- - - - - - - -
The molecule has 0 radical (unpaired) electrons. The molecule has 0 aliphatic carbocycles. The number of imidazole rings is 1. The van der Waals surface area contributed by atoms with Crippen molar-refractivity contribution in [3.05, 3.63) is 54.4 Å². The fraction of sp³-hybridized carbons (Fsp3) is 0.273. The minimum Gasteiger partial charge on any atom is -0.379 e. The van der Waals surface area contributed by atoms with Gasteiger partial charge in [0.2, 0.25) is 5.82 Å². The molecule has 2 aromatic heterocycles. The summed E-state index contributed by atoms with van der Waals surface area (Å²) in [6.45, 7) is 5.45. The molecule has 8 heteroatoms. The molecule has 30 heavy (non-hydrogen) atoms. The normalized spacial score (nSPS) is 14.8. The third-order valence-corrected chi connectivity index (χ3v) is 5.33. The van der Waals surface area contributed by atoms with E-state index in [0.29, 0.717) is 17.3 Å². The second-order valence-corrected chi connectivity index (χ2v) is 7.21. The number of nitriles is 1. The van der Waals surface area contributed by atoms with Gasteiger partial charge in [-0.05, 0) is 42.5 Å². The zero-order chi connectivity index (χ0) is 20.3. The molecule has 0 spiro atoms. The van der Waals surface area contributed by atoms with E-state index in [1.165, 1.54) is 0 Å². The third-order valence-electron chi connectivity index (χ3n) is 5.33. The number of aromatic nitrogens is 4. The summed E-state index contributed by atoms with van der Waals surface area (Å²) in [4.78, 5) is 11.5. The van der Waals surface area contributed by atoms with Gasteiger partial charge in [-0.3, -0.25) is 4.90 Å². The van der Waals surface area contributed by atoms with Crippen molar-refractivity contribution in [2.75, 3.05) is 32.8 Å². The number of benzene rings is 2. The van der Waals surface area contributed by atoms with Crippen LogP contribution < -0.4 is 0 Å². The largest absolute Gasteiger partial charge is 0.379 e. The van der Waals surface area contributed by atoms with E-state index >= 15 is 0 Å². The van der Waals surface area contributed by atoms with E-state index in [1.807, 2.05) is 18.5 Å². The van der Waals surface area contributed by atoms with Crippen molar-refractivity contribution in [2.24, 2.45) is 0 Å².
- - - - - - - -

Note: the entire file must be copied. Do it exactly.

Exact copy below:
The molecule has 0 radical (unpaired) electrons. The molecule has 0 aliphatic carbocycles. The number of imidazole rings is 1. The van der Waals surface area contributed by atoms with Crippen molar-refractivity contribution in [3.05, 3.63) is 54.4 Å². The fraction of sp³-hybridized carbons (Fsp3) is 0.273. The minimum Gasteiger partial charge on any atom is -0.379 e. The van der Waals surface area contributed by atoms with Gasteiger partial charge in [0.2, 0.25) is 5.82 Å². The molecule has 2 aromatic heterocycles. The summed E-state index contributed by atoms with van der Waals surface area (Å²) in [6.45, 7) is 5.45. The molecule has 8 heteroatoms. The molecule has 30 heavy (non-hydrogen) atoms. The normalized spacial score (nSPS) is 14.8. The third-order valence-corrected chi connectivity index (χ3v) is 5.33. The van der Waals surface area contributed by atoms with E-state index in [0.29, 0.717) is 17.3 Å². The second-order valence-corrected chi connectivity index (χ2v) is 7.21. The number of nitriles is 1. The van der Waals surface area contributed by atoms with Gasteiger partial charge in [-0.05, 0) is 42.5 Å². The zero-order chi connectivity index (χ0) is 20.3. The molecule has 0 spiro atoms. The van der Waals surface area contributed by atoms with E-state index in [1.165, 1.54) is 0 Å². The third-order valence-electron chi connectivity index (χ3n) is 5.33. The number of aromatic nitrogens is 4. The summed E-state index contributed by atoms with van der Waals surface area (Å²) in [4.78, 5) is 11.5. The van der Waals surface area contributed by atoms with Gasteiger partial charge in [-0.3, -0.25) is 4.90 Å². The van der Waals surface area contributed by atoms with Crippen molar-refractivity contribution in [2.75, 3.05) is 32.8 Å². The number of benzene rings is 2. The van der Waals surface area contributed by atoms with Crippen LogP contribution < -0.4 is 0 Å². The largest absolute Gasteiger partial charge is 0.379 e. The van der Waals surface area contributed by atoms with E-state index >= 15 is 0 Å². The van der Waals surface area contributed by atoms with E-state index in [1.807, 2.05) is 18.5 Å². The van der Waals surface area contributed by atoms with Crippen molar-refractivity contribution in [2.24, 2.45) is 0 Å².